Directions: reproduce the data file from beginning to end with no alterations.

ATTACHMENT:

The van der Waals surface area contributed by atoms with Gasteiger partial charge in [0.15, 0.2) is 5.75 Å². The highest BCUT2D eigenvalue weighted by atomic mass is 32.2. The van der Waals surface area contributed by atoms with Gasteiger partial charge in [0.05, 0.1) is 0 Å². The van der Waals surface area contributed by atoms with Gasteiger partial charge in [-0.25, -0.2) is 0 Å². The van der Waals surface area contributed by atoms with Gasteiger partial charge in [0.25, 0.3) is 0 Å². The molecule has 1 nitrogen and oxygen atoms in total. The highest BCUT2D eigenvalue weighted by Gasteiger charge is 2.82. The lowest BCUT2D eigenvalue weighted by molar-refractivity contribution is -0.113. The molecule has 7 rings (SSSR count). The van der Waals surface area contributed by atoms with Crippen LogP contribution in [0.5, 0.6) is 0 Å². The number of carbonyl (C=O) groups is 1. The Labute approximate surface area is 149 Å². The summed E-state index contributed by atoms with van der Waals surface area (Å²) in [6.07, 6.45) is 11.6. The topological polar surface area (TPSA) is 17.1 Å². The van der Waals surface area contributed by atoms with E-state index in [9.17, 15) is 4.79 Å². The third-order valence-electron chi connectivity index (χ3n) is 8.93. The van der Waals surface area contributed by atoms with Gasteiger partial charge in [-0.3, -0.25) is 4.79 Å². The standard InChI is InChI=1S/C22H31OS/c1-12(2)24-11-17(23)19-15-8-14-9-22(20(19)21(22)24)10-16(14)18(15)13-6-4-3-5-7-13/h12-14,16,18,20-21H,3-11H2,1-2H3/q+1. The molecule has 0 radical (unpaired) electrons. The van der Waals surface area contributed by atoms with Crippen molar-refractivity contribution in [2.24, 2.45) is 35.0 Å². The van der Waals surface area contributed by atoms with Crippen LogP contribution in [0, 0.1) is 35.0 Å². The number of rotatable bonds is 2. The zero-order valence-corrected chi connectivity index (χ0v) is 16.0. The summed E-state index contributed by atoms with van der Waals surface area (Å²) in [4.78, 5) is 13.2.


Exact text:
The van der Waals surface area contributed by atoms with Gasteiger partial charge in [0.15, 0.2) is 5.75 Å². The highest BCUT2D eigenvalue weighted by atomic mass is 32.2. The van der Waals surface area contributed by atoms with Gasteiger partial charge in [0.05, 0.1) is 0 Å². The van der Waals surface area contributed by atoms with Gasteiger partial charge in [-0.25, -0.2) is 0 Å². The van der Waals surface area contributed by atoms with Gasteiger partial charge in [0.25, 0.3) is 0 Å². The molecule has 1 nitrogen and oxygen atoms in total. The highest BCUT2D eigenvalue weighted by Gasteiger charge is 2.82. The lowest BCUT2D eigenvalue weighted by molar-refractivity contribution is -0.113. The molecule has 7 rings (SSSR count). The van der Waals surface area contributed by atoms with Crippen LogP contribution in [0.5, 0.6) is 0 Å². The number of carbonyl (C=O) groups is 1. The Labute approximate surface area is 149 Å². The summed E-state index contributed by atoms with van der Waals surface area (Å²) in [6.07, 6.45) is 11.6. The topological polar surface area (TPSA) is 17.1 Å². The van der Waals surface area contributed by atoms with E-state index in [9.17, 15) is 4.79 Å². The third-order valence-electron chi connectivity index (χ3n) is 8.93. The van der Waals surface area contributed by atoms with Gasteiger partial charge in [-0.3, -0.25) is 4.79 Å². The standard InChI is InChI=1S/C22H31OS/c1-12(2)24-11-17(23)19-15-8-14-9-22(20(19)21(22)24)10-16(14)18(15)13-6-4-3-5-7-13/h12-14,16,18,20-21H,3-11H2,1-2H3/q+1. The molecule has 0 radical (unpaired) electrons. The van der Waals surface area contributed by atoms with Crippen molar-refractivity contribution in [2.24, 2.45) is 35.0 Å². The van der Waals surface area contributed by atoms with Crippen LogP contribution in [0, 0.1) is 35.0 Å². The number of rotatable bonds is 2. The zero-order valence-corrected chi connectivity index (χ0v) is 16.0. The summed E-state index contributed by atoms with van der Waals surface area (Å²) in [4.78, 5) is 13.2.